Q. What do time response and phase response mean and how
do they affect speaker performance? Why do THIEL speakers have
A. THIEL uses the trademark "Coherent Source"
to describe the unique technical performance of our products.
This phrase is descriptive of the time and phase coherence which
gives THIEL products the unusual ability to accurately reproduce
musical waveforms for extremely realistic, three-dimensional
reproduction. The two factors of time and phase response are
interrelated since phase shifts in the crossover network usually
cause energy to be smeared in time by more than the time errors
caused by the non-aligned drivers. However, it is still helpful
to think about time and phase independently, especially since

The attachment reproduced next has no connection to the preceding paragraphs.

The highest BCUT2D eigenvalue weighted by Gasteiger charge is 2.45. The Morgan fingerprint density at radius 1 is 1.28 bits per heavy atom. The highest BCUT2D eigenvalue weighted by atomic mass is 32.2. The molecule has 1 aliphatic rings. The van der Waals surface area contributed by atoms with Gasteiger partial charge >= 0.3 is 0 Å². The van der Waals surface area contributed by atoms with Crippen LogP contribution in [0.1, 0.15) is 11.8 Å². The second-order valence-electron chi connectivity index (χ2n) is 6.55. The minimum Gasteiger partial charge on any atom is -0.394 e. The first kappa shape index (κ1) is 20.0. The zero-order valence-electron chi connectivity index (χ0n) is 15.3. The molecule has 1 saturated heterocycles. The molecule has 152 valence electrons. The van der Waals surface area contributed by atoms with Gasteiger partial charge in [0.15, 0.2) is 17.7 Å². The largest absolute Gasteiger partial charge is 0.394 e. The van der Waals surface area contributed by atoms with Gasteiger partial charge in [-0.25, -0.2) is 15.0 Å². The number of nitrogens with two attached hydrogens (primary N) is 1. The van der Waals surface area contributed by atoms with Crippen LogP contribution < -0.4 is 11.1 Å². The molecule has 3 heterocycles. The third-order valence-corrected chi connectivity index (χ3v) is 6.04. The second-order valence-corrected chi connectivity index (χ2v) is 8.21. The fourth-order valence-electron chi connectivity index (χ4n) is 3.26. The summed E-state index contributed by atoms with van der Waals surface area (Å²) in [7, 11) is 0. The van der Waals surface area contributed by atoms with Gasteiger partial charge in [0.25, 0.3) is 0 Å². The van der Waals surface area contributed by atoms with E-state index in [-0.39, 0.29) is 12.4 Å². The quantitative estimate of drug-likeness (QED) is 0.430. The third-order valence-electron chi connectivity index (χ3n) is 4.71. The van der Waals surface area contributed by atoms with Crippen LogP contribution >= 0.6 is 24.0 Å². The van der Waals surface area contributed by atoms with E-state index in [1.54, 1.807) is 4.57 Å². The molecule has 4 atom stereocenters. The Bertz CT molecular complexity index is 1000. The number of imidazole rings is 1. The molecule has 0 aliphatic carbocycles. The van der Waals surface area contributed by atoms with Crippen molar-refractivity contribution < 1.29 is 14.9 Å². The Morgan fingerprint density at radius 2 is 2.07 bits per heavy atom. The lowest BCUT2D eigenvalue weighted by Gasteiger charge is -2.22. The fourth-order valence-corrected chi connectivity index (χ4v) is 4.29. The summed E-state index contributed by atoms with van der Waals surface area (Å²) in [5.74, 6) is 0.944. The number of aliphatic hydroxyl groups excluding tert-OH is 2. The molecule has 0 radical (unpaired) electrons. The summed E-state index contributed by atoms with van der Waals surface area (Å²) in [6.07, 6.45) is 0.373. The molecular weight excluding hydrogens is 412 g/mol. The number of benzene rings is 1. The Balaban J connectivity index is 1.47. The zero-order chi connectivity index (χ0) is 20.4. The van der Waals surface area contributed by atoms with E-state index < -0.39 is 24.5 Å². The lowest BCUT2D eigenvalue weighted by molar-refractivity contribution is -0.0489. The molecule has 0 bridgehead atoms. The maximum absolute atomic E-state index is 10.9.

there are speakers that incorporate driver alignment but which
are not phase coherent. While these factors alone do not guarantee
a good sounding loudspeaker, if all other parameters are successfully
addressed, time and phase coherence add a dimension of clarity
and spatial realism that cannot be achieved by other means.
Each musical sound is comprised of several different tones,
or harmonics, each having its own amplitude, time and phase relationships
with the others. To completely preserve the unique character
of each sound, it is necessary to preserve all of this information.
In other words, the loudspeaker's amplitude, time and phase response
must all be accurate. Conventional speakers can potentially do
a good job of preserving the amplitude relationships of music,
but they fail at preserving time and phase relationships.
For realistic reproduction, it is important that the attack,
or start, of every sound be clearly focused in time. Because
more than one driver is involved in the reproduction of the several